Long-time readers know that I’m hostile to bicyclists. In 2007, I devoted an entire post to mob bicyclists. Although I didn’t blog about bikes after my trip to Amsterdam, one of the things I just hated about the city was the bicyclists. Collectively, the bicyclists make up a brutish mob that controls the streets. Woe betide the unlucky pedestrian or car that tries to cross an intersection when any bicyclists are near. Indeed, even a single cyclist, without the comfort of the mob at his street will take aim at any pedestrian foolish enough to try to cross when a bicyclist is near. They are terrifying in their arrogance and entitlement.
I live near a scenic street that, every weekend throughout the year, and every week day when the sun is shining, is a bike route. There is no bike lane, so the bikes just ride down the middle of the road. The road is extremely curvy so, as I round every curve, I recite to myself “Bicycle, bicycle, bicycle,” so that I don’t get careless and run one down. The speed limit on the road is between 20-25 MPH, depending on how curvy the road is. The speed limit is irrelevant. We drivers go bike speed: 5-10 MPH.
In other parts of Marin, bikes run red lights and stop signs, dart into traffic, block roads, and move in large packs. A few months ago, a bicyclist almost hit my car. I don’t know why. I was in my lane, on a multi-lane road, driving along at the speed limit, and he just swerved into me.
Lucky for the bicyclists, although they arouse anger in me, my dominant emotion is fear. I’m absolutely terrified that, in a run-in between my two-ton car and their bike, even if they’re at fault, I’ll walk away and they’ll be dead. For that reason, I give them an especially wide berth whenever I see them. Some drivers don’t. They act on their anger and come dangerously close to bicyclists, putting those frail bodies at risk — and putting the driver at risk of a lengthy prison sentence and the end of his life as he knows it.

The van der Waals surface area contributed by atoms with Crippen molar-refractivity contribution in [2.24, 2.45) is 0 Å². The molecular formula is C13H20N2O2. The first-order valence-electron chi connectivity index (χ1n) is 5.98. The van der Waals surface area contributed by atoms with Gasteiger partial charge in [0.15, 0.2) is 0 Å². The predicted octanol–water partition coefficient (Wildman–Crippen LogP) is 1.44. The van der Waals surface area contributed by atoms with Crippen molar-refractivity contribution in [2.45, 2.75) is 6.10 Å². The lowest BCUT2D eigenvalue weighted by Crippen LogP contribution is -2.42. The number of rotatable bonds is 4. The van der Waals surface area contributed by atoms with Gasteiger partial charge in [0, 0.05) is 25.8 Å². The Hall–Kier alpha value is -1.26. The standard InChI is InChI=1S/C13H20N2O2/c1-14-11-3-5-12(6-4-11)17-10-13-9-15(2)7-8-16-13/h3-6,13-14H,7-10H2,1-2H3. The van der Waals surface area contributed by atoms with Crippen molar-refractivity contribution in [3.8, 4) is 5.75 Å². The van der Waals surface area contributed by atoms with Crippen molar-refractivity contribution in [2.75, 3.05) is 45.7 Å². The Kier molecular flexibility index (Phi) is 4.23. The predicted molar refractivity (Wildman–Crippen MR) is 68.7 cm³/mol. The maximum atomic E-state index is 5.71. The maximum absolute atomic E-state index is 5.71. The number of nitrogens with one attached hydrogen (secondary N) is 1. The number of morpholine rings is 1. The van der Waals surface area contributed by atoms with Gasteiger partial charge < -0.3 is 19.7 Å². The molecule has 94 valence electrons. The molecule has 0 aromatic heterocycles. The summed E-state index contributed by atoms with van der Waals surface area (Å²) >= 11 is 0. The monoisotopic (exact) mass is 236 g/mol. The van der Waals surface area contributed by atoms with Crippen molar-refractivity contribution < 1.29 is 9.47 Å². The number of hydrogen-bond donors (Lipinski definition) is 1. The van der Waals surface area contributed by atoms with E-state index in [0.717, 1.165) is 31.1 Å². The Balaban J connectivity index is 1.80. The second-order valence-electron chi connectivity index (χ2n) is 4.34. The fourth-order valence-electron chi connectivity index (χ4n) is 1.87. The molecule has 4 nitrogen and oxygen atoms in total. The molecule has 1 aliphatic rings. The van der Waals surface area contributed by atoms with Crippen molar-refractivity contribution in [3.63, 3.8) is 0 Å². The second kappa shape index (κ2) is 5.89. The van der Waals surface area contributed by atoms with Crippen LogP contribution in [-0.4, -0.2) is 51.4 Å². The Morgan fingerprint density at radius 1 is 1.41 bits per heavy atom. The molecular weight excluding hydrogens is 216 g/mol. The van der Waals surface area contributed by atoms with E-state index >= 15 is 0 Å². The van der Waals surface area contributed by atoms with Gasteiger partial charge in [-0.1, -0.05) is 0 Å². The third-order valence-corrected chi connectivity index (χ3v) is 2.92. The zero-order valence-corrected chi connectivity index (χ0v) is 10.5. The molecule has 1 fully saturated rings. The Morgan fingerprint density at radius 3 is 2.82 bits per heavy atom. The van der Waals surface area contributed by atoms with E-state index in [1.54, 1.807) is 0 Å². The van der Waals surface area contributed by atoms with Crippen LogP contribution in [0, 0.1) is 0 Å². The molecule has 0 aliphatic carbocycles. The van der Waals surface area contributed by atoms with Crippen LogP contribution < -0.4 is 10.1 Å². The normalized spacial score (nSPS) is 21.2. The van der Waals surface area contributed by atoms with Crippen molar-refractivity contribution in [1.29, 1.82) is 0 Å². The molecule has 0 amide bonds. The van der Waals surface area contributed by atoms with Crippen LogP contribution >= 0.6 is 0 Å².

My thinking has always been that the bicyclists believe that their environmental chops mean that they are wrapped in an invincibility cloak, one that allows them to ignore the law of physics. That is, I’ve thought that, in their overweening bicyclist arrogance, they truly believe that, even as they break all known traffic rules, they cannot be hurt because they’re on the side of angels.
How naive I was. They know they can be hurt. But rather than following the rules of the road, they have a different plan: to make cars illegal. More frighteningly, they seem to be succeeding in many communities.
Drivers should strike back. The reason the car took over the road shortly after Henry Ford brought mass production to manufacturing is because they are better than bikes: they’re safer, they carry more people and goods, they’re faster, they protect people from the elements, they bring more traffic to commercial areas, and they more comfortable. Certainly it’s nice if they burn fuel more cleanly, or if drivers make time in their lives to exercise so as to offset sitting, rather than walking, but they’re still better. Bicyclists, however, would have us revert to a pre-industrial time when transportation was limit to a person’s own two feet — whether without wheels, or augmented by two slender ones.